I have since stopped encouraging people to read them. Not because they shouldn’t read them, but because I have come to realise it is somewhat futile.
I say it is futile because if you look closely, there really are very few, if any, alternatives to the major apps and platforms we use. Not only that, there are very few alternatives that also don’t violate our privacy. As if the limited options are not enough to make you feel helpless, once you find a useful alternative that also doesn’t violate your privacy (e.g. using Signal instead of WhatsApp), you discover that not many people you need to connect with are using your new alternative app.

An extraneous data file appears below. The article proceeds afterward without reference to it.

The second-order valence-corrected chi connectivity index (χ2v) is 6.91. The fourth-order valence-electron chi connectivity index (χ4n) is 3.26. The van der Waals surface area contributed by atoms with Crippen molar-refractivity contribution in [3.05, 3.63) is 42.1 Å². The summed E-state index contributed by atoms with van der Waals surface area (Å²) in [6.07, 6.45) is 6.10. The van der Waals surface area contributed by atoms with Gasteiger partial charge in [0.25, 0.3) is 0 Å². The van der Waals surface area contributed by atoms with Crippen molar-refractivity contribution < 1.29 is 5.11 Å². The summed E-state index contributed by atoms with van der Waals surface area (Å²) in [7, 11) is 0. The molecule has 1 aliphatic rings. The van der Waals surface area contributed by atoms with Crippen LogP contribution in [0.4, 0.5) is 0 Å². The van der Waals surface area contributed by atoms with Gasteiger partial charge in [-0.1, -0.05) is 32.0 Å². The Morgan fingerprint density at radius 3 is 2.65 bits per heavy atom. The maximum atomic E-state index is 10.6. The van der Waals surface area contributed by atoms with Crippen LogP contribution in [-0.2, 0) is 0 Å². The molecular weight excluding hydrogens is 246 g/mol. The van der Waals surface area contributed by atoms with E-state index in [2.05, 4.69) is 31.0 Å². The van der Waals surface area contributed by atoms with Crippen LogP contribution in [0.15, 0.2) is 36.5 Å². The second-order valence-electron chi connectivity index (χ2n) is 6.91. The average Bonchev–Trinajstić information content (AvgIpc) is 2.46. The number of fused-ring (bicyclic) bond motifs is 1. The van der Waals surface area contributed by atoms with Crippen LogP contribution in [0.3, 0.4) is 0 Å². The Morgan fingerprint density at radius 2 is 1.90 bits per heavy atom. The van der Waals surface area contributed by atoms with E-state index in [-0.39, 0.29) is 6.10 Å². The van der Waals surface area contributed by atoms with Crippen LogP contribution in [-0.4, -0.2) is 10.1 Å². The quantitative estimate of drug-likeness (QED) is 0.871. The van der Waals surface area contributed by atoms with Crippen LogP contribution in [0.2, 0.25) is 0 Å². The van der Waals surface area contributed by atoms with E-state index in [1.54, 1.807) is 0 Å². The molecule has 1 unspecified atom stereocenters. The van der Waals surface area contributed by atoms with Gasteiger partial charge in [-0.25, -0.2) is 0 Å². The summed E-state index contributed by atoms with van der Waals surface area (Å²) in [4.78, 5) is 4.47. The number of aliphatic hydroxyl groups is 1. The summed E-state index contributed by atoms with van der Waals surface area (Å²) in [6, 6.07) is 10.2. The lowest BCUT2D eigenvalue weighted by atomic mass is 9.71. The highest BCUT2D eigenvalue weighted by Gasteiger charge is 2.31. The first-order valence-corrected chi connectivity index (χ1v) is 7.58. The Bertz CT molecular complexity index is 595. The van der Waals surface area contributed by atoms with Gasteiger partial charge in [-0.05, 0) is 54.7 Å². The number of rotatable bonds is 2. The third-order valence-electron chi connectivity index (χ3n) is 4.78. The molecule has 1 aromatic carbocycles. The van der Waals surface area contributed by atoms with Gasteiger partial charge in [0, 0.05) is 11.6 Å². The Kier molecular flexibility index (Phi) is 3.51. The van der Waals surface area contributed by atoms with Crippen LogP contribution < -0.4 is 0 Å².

What we have is subtle coercion.
I was reminded of this when looking into how aid organisations, without any explanations, collect the biometric data of refugees in need who have just fled their countries. These are refugees who are in some cases, in dire need of health care, shelter, security, and food. To be able to access these services and aid, they “give consent” for their biometric data to be collected and they are in most cases not even aware what such data will be used for in the future.
We need to build a new and better Internet, this one we have now has turned us into prisoners, always under surveillance.
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